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5 Steps to Navigating the Dating Scene

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I'm guessing you don't love dating events. While they have the potential to be fun and sometimes (surprisingly) are, they are also a source of anxiety and stress for many. You might be worrying about what to wear and who to schlep along with you as a wingman before ever walking in the door. Even after you've successfully convinced a friend to go, you're still left with the question of how to get the most out of the event. Believe it or not, those friendly, shmoozy singles who look like they are having a great time also have the same questions: "How do I make the most out of tonight? What should I do, and how can I focus on finding the right person to connect with?" Let's talk about how you can get the most out of your evening. Here are 5 steps to navigating the dating scene.

1) Scope the location - When you attend an event you need to take some time to look around. Do an intake of what is happening and where you are. I'd suggest you do the following. When the room is feeling full and you have a few minutes before any organized activity begins, stand next to the wall. Scope the room. Look at who is there, who is talking to whom. What is the layout of the location? Where are the food and drinks? Do you know where the bathroom is? It might seem silly, but it's a very important little detail. Become acquainted with the location before looking at the people. You will feel a little more confidence in knowing you can get what you need or go where you need to go at any time. You can also be a resource for others should they need to know where something is. Helping others is one way of connecting with random people you otherwise wouldn't talk to.

2. Scope the singles - Are you the kind of person who waits for someone to approach you? That is one way of meeting people. But what happens when no one approaches you? Or what if people you're not interested in keep approaching you? Instead of waiting for someone to come talk to you, I would prefer that you look around and see who you would like to talk to. Again, stand against a wall where you can survey the entire room. Look around to see who looks like a good person for you to speak with and get to know. Who are you curious about? If you're thinking, "I want to know more about him/her," then you've found someone to try to connect with. Obviously, this is based on a look and not a personality at this point. A certain look is often what people are first drawn to. Have you ever heard someone say, "S/he is not my type."? Sometimes a person can tell that someone is not likely to be a good fit just from looking at them. Is this judgmental? If you're thinking about it only in terms of looks then yes, it's judgmental. However, there are certain things we can tell about a person based on their body or body language. Whether it's the way someone is put together or how they carry themselves, we have an ability to read non-verbal cues. These cues can help us identify whether or not we will connect with someone, or if they are interested in connecting to us. After you've surveyed the room, you now need to identify 1-3 people you would like to get to know.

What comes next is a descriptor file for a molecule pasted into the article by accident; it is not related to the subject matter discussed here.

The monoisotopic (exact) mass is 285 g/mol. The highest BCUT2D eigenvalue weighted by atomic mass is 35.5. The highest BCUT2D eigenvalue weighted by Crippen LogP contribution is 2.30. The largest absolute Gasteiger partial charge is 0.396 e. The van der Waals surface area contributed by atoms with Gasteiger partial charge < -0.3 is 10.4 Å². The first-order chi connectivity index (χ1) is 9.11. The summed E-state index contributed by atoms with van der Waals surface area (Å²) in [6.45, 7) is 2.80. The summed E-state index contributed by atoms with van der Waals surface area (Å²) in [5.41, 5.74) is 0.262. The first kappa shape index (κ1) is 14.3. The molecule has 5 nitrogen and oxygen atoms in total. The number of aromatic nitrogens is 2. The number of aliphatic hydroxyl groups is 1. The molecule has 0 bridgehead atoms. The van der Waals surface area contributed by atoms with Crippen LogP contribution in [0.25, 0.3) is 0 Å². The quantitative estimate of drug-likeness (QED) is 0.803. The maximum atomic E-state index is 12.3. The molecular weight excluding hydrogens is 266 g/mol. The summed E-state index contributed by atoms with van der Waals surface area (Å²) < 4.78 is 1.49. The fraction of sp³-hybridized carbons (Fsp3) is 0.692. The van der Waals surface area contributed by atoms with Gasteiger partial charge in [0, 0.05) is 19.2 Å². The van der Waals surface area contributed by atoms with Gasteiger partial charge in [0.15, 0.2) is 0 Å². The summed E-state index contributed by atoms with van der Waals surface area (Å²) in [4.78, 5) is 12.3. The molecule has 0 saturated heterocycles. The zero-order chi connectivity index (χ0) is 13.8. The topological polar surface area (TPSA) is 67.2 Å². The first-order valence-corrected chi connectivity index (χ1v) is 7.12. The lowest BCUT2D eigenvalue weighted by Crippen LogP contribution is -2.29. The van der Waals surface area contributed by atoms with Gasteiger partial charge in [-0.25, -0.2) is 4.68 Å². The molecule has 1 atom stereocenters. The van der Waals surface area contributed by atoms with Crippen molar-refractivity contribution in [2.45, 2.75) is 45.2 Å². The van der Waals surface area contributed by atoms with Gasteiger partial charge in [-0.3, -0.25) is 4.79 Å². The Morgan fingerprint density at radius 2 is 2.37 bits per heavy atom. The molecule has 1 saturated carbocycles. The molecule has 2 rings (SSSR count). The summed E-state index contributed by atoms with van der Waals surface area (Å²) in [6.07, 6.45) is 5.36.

3. Choose the easiest person to approach first - Now it's time to make your way over to one of them and wait for an opening/create an opening. Who should you start with? Most would answer that you start with the one you're most interested in. I actually take a different approach; I suggest you choose the person who is most available and unengaged with others to start with. Choose the least intimidating situation. Be creative in your approach or just be you -- either way is good. If successful, enjoy! If the attempt is unsuccessful or if you realize the person is not who you want to spend time with, move on to the next person you identified.

4. Plan B - OK. You worked the room and nothing has worked for you yet. It's time to engage plan B. Plan B is that you find someone to talk to and get to know -- even if you aren't particularly interested in dating them. If you can't find the ideal person to connect with, the next best thing to do is to find someone you can connect with. Perhaps this new person will help you to meet someone who is right for you. Even if they don't have a potential date in mind, they may open more doors and introduce you to new people outside of your network of friends. The goal is to meet people, make connections. And while you're figuring out what they can do for you, don't forget to think about what you can do for them. If we all worked hard to help each other, the dating world would be a place built on love, not competition.

5. Keep Calm and Date on - Some events will be more "eventful" than others. If the event you attend doesn't bring you what you need, don't give up on events all together. Events have brought many couples together. Try to let go of any negative experiences. And if you really don't like singles events, don't go! There are other ways to look for a mate.

A previous client tried the suggestions above. He ended up dating a woman from the event for several months. While it didn't end in marriage, it was very close and he was happy he dated someone so on-target. Let's build the dating world on kindness to one another and not on competition. May the events you attend bring you what you're looking for and may you be able to help others find what they are looking for.